The Regiment was mustered in on November 19th, on which occasion it was presented with a fine silk flag by the colored ladies of Murfreesboro. The presentation was deeply impressive. The officers all in front with heads uncovered, and the entire regiment kneeling received the “Star Spangled Banner” they had just sworn to support and defend. The mustering officer who presented the flag in the course of his address said, “though that flag had hitherto been borne by the red, the white and the blue, he rejoiced to think that henceforth it would be borne by the Black also."

The creation of this regimental flag by Black women signified the tremendous changes taking place in Middle Tennessee. 

The 13th USCI was heavily engaged at the Battle of Nashville almost a year later. As they charged a Confederate stronghold at Overton Hill on December 16, 1864, at least five members of the color guard were shot down trying to get their flag at the top of the hill. It ultimately fell into Confederate hands and it is not known what happened to it.

Construction of the Nashville & Northwestern Railroad

From its formation in the fall of 1863 until May 1864, the men of the 13th were primarily used as laborers and guards on the Nashville and Northwestern railroad 30 miles west of Nashville near Kingston Springs. On March 10, 1864, a letter was printed in the Nashville Union, written by "J. W. R.", James Watson Russell, Chaplain of the 13th USCI. In it, he stated that the railroad they were building was a "military necessity" and pointed out that the men of the 12th USCI and 13th USCI who had been working to build it had been "gathered . . . from such a horrid state of slavery and wrong that even now they claim to be free. ... They cheerfully submit to the rigors of military rule, saying, 'We were never so happy before. Our old masters would get angry with us and sometimes punish us almost to death; and we do not understand why; but here if we are punished, we know why, for the officers tell us our duty, and never punish us unless we disobey. If we disobey, we know it; and if we are punished, we know what it is for.' . . . I have seen this regiment march a whole day without observing a single instance of straying or breaking ranks for pigs and poultry.  . . . Our record in the army is just as good as any other and better than that of white troops on fatigue or road building. . . . It is quite a satisfaction to me to know that while some men consider the men of this organization to be unworthy because the soldiers have been negro slaves, they have shown as much bravery in proportion to their experience in mortal combat as the white troops, and more proficiency in the schools of the company and soldier."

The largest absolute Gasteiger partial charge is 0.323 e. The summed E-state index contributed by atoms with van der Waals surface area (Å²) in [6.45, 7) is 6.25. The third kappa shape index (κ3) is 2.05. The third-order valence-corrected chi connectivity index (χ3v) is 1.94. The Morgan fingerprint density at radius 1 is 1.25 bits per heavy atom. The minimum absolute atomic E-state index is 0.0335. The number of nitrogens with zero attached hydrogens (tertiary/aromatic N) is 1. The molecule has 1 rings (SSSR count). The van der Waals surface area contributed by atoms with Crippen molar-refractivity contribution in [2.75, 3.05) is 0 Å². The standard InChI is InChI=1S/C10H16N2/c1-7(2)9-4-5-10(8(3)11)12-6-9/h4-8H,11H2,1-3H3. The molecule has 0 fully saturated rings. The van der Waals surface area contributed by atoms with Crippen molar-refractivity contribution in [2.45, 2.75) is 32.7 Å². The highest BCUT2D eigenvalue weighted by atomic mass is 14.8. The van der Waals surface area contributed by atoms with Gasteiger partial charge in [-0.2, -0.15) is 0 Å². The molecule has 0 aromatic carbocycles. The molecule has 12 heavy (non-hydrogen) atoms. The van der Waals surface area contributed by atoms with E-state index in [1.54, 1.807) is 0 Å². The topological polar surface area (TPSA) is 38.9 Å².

During this time, the 13th had furnished an average of five hundred men as construction workers; other USCT and white regiments also provided laborers to this massive military effort.  Confederate guerrillas periodically attacked the soldiers attempting to disrupt their work, but despite their efforts, the US Army completed the rail extension to Johnsonville (west of Nashville at the Tennessee River) quickly. These soldiers also built warehouses, barracks, a rail station, fortifications, and other facilities at Johnsonville. Between 5,000 and 7,300 African American soldiers are estimated to have worked on the Nashville and Northwestern Railroad project. By May 10, 1864, the 13th USCI soldiers completed their work on the railroad and were dispersed along the railroad line to provide guard duty at blockhouses.  

Buffalo (New York) Morning Express Saturday May 7, 1864

Regarding construction of the Nashville & Northwestern Railroad: "The heavy work has been done by the 12th and 13th U.S. colored troops, who have been engaged on it since Novem ber last. What an immense amount of labor has been necessary, is evident from the fact between the Tennessee and Cumberland Rivers there is one vast series of ridges, all of which have been pierced by the black soldiers, who are carving their history in this war, beyond the power of any biased chronicles of deny or distort."

Contact With Families

The men of the 13th USCI, and the majority of Black USCT soldiers in slave states, were largely illiterate.  Prevented from learning to read or write while held in bondage, these soldiers now had little way to stay in touch with their parents, siblings, wives, and children. Unlike their white counterparts in both armies, their illiteracy meant that many of these Black soldiers were entirely cut off from communication with home. In the Spring of 1864, the 13th USCI was encamped at Camp L. [Lorenzo] Thomas as the men worked to build the Nashville and Northwestern Railroad from Nashville to Johnsonville.

James W. Russell, Chaplain of the Regiment, was granted a ten-day leave of absence in order to go "to Nashville, Chattanooga, and Ft. Donelson to carry money and intelligence [news] from the husbands and fathers of the 13th USCI to their wives and children. Many of these men have had no intelligence from their families since they were enlisted over seven months ago - and such a mission on my part will be most salutary to the interests and welfare of this regiment."